SECTION27 is a public interest law centre that seeks to influence, develop and use the law to protect, promote and advance human rights. Our name is drawn from the section in the South African Constitution which enshrines everyone's right to health care, food, water and social security.
Yesterday SECTION27 received the Department of Basic Education’s (DBE) progress report on the implementation of the catch-up plan (this and the catch-up plan are attached). While we are still studying and seeking expert input on the catch-up plan, we believe that it is inadequate and a clear violation of both the 17 May order of court and the settlement agreement between SECTION27 and the DBE which was made an order of court on 26 June.
SECTION27 has noted various unfortunate statements on the text book crisis in Limpopo as well as attack on the legal action of SECTION27 and comments by COSATU General Secretary, Zwelinzima Vavi. Below we set out the facts about how this crisis has unfolded in the last seven months.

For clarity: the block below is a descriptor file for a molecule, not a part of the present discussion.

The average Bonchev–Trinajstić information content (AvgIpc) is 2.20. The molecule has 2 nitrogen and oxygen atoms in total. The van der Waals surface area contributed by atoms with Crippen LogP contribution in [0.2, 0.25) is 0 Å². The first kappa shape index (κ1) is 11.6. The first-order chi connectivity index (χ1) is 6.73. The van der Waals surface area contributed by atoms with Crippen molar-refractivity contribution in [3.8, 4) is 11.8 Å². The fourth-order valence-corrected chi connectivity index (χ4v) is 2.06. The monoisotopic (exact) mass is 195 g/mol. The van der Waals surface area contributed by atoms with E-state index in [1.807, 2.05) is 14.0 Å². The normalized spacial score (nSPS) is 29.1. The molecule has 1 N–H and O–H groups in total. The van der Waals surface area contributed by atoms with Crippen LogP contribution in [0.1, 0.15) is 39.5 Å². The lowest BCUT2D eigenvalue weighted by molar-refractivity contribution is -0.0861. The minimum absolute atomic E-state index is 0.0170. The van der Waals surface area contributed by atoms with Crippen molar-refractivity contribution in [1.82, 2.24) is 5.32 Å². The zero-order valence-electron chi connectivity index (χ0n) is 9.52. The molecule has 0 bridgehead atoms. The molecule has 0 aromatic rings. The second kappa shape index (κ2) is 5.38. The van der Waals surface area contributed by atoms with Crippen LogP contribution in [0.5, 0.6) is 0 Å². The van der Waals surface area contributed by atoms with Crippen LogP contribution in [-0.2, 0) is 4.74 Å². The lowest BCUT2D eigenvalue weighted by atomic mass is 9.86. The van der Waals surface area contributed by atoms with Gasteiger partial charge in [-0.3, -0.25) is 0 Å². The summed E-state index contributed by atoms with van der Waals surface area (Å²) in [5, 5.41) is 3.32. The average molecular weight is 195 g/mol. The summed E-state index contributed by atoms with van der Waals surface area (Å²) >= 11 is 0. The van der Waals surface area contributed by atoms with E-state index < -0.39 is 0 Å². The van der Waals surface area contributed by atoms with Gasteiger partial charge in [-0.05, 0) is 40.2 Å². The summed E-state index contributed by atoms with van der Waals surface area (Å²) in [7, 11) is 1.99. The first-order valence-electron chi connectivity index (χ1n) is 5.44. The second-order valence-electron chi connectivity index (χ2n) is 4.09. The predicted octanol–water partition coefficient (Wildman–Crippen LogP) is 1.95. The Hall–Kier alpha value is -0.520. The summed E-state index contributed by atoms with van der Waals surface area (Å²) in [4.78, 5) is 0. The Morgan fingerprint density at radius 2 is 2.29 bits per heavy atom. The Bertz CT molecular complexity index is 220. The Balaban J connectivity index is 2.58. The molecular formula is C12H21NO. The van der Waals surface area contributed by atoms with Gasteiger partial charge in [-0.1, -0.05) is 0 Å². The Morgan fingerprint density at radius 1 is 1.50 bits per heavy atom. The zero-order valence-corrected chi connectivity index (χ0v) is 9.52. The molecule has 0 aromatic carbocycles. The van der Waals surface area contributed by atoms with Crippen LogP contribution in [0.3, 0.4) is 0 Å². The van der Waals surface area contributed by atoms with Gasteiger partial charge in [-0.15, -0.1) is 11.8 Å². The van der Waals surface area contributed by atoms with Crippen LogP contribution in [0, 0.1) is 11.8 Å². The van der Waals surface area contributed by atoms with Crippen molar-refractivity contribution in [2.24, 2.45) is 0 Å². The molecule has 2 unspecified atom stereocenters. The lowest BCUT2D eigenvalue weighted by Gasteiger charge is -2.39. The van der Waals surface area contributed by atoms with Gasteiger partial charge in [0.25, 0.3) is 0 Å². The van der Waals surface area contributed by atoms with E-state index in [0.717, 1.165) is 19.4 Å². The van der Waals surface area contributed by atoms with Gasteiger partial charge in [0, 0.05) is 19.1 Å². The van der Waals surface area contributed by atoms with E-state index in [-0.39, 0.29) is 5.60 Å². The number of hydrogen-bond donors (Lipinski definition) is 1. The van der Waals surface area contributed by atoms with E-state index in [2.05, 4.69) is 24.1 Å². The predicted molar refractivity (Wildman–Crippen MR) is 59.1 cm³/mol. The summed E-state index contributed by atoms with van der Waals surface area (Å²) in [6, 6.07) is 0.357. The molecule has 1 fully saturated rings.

We believe there has been a collective failure of many organisations that represent the poor, including COSATU, SADTU, the churches, the ANC, school governing bodies, and civil society in allowing an educational crisis, such as that in Limpopo (and other parts of the country) to develop over months and years.
The most important lesson of the Limpopo text book crisis is a reminder of the need for ongoing monitoring and action to protect and advance the rights of the poor and vulnerable in South Africa, in this case learners.
The Department of Basic Education (DBE) and SECTION27 published the report compiled by Professor Mary Metcalfe and her team following their investigation to verify the state of the delivery of textbooks to schools serving Grade 1-3 and Grade 10 learners in Limpopo Province.
We have accepted the findings and recommendations of Professor Metcalfe, which we set out in the report.